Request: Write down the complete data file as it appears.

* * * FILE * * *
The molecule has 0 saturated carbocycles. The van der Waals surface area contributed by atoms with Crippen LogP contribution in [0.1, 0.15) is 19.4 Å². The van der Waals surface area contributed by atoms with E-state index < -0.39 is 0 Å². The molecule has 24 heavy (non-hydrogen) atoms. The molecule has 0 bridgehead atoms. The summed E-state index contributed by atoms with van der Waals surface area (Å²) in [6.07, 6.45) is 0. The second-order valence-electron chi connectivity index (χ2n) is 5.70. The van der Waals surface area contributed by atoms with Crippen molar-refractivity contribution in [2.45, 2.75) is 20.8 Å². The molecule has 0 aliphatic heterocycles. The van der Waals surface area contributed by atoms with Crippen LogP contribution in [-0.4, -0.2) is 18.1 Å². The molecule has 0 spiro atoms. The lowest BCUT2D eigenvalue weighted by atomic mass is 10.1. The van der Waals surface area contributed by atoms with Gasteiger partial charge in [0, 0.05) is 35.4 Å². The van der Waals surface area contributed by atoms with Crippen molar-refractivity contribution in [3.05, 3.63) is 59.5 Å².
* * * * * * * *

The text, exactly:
The molecule has 0 saturated carbocycles. The van der Waals surface area contributed by atoms with Crippen LogP contribution in [0.1, 0.15) is 19.4 Å². The van der Waals surface area contributed by atoms with E-state index < -0.39 is 0 Å². The molecule has 24 heavy (non-hydrogen) atoms. The molecule has 0 bridgehead atoms. The summed E-state index contributed by atoms with van der Waals surface area (Å²) in [6.07, 6.45) is 0. The second-order valence-electron chi connectivity index (χ2n) is 5.70. The van der Waals surface area contributed by atoms with Crippen molar-refractivity contribution in [2.45, 2.75) is 20.8 Å². The molecule has 0 aliphatic heterocycles. The van der Waals surface area contributed by atoms with Crippen LogP contribution in [-0.4, -0.2) is 18.1 Å². The molecule has 0 spiro atoms. The lowest BCUT2D eigenvalue weighted by atomic mass is 10.1. The van der Waals surface area contributed by atoms with Gasteiger partial charge in [0, 0.05) is 35.4 Å². The van der Waals surface area contributed by atoms with Crippen molar-refractivity contribution in [3.05, 3.63) is 59.5 Å².